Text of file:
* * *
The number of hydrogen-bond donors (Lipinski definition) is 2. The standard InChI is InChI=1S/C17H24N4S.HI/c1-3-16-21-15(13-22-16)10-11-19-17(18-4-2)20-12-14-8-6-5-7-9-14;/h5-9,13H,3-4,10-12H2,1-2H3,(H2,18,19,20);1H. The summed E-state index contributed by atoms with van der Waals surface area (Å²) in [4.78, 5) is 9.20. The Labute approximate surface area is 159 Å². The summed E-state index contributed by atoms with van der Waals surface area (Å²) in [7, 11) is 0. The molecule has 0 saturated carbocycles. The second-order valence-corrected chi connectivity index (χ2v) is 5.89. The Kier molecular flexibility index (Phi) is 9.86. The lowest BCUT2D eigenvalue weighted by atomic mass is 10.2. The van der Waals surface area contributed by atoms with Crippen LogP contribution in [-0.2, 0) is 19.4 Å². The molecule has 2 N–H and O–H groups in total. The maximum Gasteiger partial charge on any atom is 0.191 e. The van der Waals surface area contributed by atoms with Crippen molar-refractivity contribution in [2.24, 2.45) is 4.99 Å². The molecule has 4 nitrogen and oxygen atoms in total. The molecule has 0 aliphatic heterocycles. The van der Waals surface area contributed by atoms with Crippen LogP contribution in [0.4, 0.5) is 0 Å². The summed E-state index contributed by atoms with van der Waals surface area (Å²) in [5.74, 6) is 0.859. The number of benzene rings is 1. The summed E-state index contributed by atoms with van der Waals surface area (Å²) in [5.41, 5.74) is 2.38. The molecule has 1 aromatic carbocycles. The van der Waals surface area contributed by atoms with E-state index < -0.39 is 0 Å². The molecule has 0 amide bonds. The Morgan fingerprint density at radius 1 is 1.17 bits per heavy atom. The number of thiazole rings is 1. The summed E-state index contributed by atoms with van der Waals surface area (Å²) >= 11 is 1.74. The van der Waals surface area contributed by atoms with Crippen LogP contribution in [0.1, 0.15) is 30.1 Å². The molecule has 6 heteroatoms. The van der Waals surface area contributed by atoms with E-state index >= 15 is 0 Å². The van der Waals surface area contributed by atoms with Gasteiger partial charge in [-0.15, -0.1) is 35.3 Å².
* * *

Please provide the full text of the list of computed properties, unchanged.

The number of hydrogen-bond donors (Lipinski definition) is 2. The standard InChI is InChI=1S/C17H24N4S.HI/c1-3-16-21-15(13-22-16)10-11-19-17(18-4-2)20-12-14-8-6-5-7-9-14;/h5-9,13H,3-4,10-12H2,1-2H3,(H2,18,19,20);1H. The summed E-state index contributed by atoms with van der Waals surface area (Å²) in [4.78, 5) is 9.20. The Labute approximate surface area is 159 Å². The summed E-state index contributed by atoms with van der Waals surface area (Å²) in [7, 11) is 0. The molecule has 0 saturated carbocycles. The second-order valence-corrected chi connectivity index (χ2v) is 5.89. The Kier molecular flexibility index (Phi) is 9.86. The lowest BCUT2D eigenvalue weighted by atomic mass is 10.2. The van der Waals surface area contributed by atoms with Crippen LogP contribution in [-0.2, 0) is 19.4 Å². The molecule has 2 N–H and O–H groups in total. The maximum Gasteiger partial charge on any atom is 0.191 e. The van der Waals surface area contributed by atoms with Crippen molar-refractivity contribution in [2.24, 2.45) is 4.99 Å². The molecule has 4 nitrogen and oxygen atoms in total. The molecule has 0 aliphatic heterocycles. The van der Waals surface area contributed by atoms with Crippen LogP contribution in [0.4, 0.5) is 0 Å². The summed E-state index contributed by atoms with van der Waals surface area (Å²) in [5.74, 6) is 0.859. The number of benzene rings is 1. The summed E-state index contributed by atoms with van der Waals surface area (Å²) in [5.41, 5.74) is 2.38. The molecule has 1 aromatic carbocycles. The van der Waals surface area contributed by atoms with E-state index < -0.39 is 0 Å². The molecule has 0 amide bonds. The Morgan fingerprint density at radius 1 is 1.17 bits per heavy atom. The number of thiazole rings is 1. The summed E-state index contributed by atoms with van der Waals surface area (Å²) >= 11 is 1.74. The van der Waals surface area contributed by atoms with Crippen LogP contribution in [0.1, 0.15) is 30.1 Å². The molecule has 6 heteroatoms. The van der Waals surface area contributed by atoms with E-state index >= 15 is 0 Å². The van der Waals surface area contributed by atoms with Gasteiger partial charge in [-0.15, -0.1) is 35.3 Å².